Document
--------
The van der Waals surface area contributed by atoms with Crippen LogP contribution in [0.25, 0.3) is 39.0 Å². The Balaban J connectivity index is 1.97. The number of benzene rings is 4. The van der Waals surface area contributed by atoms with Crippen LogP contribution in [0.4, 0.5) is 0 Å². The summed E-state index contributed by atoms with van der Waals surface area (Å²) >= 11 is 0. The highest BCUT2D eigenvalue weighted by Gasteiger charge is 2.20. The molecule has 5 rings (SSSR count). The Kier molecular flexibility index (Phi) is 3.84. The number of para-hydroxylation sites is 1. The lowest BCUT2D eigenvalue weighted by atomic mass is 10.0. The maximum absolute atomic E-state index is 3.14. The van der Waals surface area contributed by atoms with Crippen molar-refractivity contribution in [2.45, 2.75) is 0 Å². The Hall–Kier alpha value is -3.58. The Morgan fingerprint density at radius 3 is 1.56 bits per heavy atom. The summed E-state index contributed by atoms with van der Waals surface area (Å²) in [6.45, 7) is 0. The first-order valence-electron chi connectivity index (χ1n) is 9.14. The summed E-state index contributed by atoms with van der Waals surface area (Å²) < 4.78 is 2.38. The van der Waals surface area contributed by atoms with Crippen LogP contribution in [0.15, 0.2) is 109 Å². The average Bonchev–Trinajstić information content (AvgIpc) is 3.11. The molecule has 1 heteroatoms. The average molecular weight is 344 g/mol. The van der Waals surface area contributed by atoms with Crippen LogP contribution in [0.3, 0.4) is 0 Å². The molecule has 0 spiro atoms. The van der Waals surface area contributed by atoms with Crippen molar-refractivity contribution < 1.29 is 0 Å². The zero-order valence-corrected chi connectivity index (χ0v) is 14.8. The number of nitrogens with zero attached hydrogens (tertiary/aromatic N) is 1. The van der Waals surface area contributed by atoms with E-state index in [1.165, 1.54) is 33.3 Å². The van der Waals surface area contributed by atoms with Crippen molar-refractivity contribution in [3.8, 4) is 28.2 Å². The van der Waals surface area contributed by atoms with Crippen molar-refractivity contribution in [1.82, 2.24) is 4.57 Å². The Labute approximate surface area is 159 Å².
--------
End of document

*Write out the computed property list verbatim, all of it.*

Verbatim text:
The van der Waals surface area contributed by atoms with Crippen LogP contribution in [0.25, 0.3) is 39.0 Å². The Balaban J connectivity index is 1.97. The number of benzene rings is 4. The van der Waals surface area contributed by atoms with Crippen LogP contribution in [0.4, 0.5) is 0 Å². The summed E-state index contributed by atoms with van der Waals surface area (Å²) >= 11 is 0. The highest BCUT2D eigenvalue weighted by Gasteiger charge is 2.20. The molecule has 5 rings (SSSR count). The Kier molecular flexibility index (Phi) is 3.84. The number of para-hydroxylation sites is 1. The lowest BCUT2D eigenvalue weighted by atomic mass is 10.0. The maximum absolute atomic E-state index is 3.14. The van der Waals surface area contributed by atoms with Crippen molar-refractivity contribution in [2.45, 2.75) is 0 Å². The Hall–Kier alpha value is -3.58. The Morgan fingerprint density at radius 3 is 1.56 bits per heavy atom. The summed E-state index contributed by atoms with van der Waals surface area (Å²) in [6.45, 7) is 0. The first-order valence-electron chi connectivity index (χ1n) is 9.14. The summed E-state index contributed by atoms with van der Waals surface area (Å²) < 4.78 is 2.38. The van der Waals surface area contributed by atoms with Crippen LogP contribution in [0.15, 0.2) is 109 Å². The average Bonchev–Trinajstić information content (AvgIpc) is 3.11. The molecule has 1 heteroatoms. The average molecular weight is 344 g/mol. The van der Waals surface area contributed by atoms with Crippen LogP contribution in [0.3, 0.4) is 0 Å². The molecule has 0 spiro atoms. The van der Waals surface area contributed by atoms with Crippen molar-refractivity contribution < 1.29 is 0 Å². The zero-order valence-corrected chi connectivity index (χ0v) is 14.8. The number of nitrogens with zero attached hydrogens (tertiary/aromatic N) is 1. The van der Waals surface area contributed by atoms with E-state index in [1.165, 1.54) is 33.3 Å². The van der Waals surface area contributed by atoms with Crippen molar-refractivity contribution in [3.8, 4) is 28.2 Å². The van der Waals surface area contributed by atoms with Crippen molar-refractivity contribution in [1.82, 2.24) is 4.57 Å². The Labute approximate surface area is 159 Å².